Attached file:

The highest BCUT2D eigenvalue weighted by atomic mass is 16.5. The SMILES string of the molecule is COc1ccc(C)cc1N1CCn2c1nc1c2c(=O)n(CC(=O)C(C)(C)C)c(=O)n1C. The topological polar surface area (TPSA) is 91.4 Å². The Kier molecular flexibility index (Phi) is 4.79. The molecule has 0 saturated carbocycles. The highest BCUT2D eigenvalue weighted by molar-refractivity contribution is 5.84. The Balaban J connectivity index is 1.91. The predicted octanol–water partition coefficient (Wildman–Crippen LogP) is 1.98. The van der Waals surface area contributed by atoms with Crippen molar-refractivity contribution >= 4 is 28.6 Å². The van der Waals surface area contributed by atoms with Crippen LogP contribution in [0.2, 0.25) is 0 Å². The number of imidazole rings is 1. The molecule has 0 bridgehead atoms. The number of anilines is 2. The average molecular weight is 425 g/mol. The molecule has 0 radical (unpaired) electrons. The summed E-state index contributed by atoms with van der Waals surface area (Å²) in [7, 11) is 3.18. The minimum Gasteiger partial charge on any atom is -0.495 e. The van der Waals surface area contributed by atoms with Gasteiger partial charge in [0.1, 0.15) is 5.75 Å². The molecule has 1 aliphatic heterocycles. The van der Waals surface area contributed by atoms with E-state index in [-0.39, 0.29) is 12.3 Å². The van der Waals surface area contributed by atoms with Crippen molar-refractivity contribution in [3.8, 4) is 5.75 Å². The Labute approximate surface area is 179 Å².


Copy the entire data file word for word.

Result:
The highest BCUT2D eigenvalue weighted by atomic mass is 16.5. The SMILES string of the molecule is COc1ccc(C)cc1N1CCn2c1nc1c2c(=O)n(CC(=O)C(C)(C)C)c(=O)n1C. The topological polar surface area (TPSA) is 91.4 Å². The Kier molecular flexibility index (Phi) is 4.79. The molecule has 0 saturated carbocycles. The highest BCUT2D eigenvalue weighted by molar-refractivity contribution is 5.84. The Balaban J connectivity index is 1.91. The predicted octanol–water partition coefficient (Wildman–Crippen LogP) is 1.98. The van der Waals surface area contributed by atoms with Crippen molar-refractivity contribution >= 4 is 28.6 Å². The van der Waals surface area contributed by atoms with Crippen LogP contribution in [0.2, 0.25) is 0 Å². The number of imidazole rings is 1. The molecule has 0 bridgehead atoms. The number of anilines is 2. The average molecular weight is 425 g/mol. The molecule has 0 radical (unpaired) electrons. The summed E-state index contributed by atoms with van der Waals surface area (Å²) in [7, 11) is 3.18. The minimum Gasteiger partial charge on any atom is -0.495 e. The van der Waals surface area contributed by atoms with Gasteiger partial charge in [0.1, 0.15) is 5.75 Å². The molecule has 1 aliphatic heterocycles. The van der Waals surface area contributed by atoms with E-state index in [-0.39, 0.29) is 12.3 Å². The van der Waals surface area contributed by atoms with Crippen molar-refractivity contribution in [3.8, 4) is 5.75 Å². The Labute approximate surface area is 179 Å².